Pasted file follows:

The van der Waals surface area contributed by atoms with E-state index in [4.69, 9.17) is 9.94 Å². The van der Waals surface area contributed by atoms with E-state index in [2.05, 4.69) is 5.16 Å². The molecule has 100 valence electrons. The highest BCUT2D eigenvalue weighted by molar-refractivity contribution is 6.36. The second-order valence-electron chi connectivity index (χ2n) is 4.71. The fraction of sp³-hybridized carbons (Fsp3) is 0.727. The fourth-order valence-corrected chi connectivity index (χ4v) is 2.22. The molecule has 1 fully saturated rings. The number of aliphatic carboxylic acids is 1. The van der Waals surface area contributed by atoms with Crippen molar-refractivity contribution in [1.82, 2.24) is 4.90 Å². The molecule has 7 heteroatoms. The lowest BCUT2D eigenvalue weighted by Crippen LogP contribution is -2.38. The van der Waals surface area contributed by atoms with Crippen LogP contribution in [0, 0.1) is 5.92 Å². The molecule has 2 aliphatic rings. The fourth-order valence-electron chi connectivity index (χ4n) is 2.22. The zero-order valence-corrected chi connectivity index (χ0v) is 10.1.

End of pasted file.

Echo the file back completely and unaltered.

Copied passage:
The van der Waals surface area contributed by atoms with E-state index in [4.69, 9.17) is 9.94 Å². The van der Waals surface area contributed by atoms with E-state index in [2.05, 4.69) is 5.16 Å². The molecule has 100 valence electrons. The highest BCUT2D eigenvalue weighted by molar-refractivity contribution is 6.36. The second-order valence-electron chi connectivity index (χ2n) is 4.71. The fraction of sp³-hybridized carbons (Fsp3) is 0.727. The fourth-order valence-corrected chi connectivity index (χ4v) is 2.22. The molecule has 1 fully saturated rings. The number of aliphatic carboxylic acids is 1. The van der Waals surface area contributed by atoms with Crippen molar-refractivity contribution in [1.82, 2.24) is 4.90 Å². The molecule has 7 heteroatoms. The lowest BCUT2D eigenvalue weighted by Crippen LogP contribution is -2.38. The van der Waals surface area contributed by atoms with Crippen LogP contribution in [0, 0.1) is 5.92 Å². The molecule has 2 aliphatic rings. The fourth-order valence-electron chi connectivity index (χ4n) is 2.22. The zero-order valence-corrected chi connectivity index (χ0v) is 10.1.